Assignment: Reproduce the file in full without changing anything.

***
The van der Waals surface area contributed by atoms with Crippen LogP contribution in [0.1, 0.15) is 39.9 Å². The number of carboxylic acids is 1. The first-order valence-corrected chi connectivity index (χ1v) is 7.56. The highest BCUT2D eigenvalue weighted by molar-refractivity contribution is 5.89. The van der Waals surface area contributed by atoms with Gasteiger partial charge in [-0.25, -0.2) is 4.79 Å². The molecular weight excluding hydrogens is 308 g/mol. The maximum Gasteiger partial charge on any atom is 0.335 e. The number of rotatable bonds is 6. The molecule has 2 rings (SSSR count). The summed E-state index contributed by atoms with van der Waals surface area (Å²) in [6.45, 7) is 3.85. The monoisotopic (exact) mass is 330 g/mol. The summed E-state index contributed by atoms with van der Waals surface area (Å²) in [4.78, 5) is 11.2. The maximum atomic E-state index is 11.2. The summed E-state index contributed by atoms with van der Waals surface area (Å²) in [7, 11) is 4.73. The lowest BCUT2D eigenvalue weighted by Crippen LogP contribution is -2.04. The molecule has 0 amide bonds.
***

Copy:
The van der Waals surface area contributed by atoms with Crippen LogP contribution in [0.1, 0.15) is 39.9 Å². The number of carboxylic acids is 1. The first-order valence-corrected chi connectivity index (χ1v) is 7.56. The highest BCUT2D eigenvalue weighted by molar-refractivity contribution is 5.89. The van der Waals surface area contributed by atoms with Gasteiger partial charge in [-0.25, -0.2) is 4.79 Å². The molecular weight excluding hydrogens is 308 g/mol. The maximum Gasteiger partial charge on any atom is 0.335 e. The number of rotatable bonds is 6. The molecule has 2 rings (SSSR count). The summed E-state index contributed by atoms with van der Waals surface area (Å²) in [6.45, 7) is 3.85. The monoisotopic (exact) mass is 330 g/mol. The summed E-state index contributed by atoms with van der Waals surface area (Å²) in [4.78, 5) is 11.2. The maximum atomic E-state index is 11.2. The summed E-state index contributed by atoms with van der Waals surface area (Å²) in [7, 11) is 4.73. The lowest BCUT2D eigenvalue weighted by Crippen LogP contribution is -2.04. The molecule has 0 amide bonds.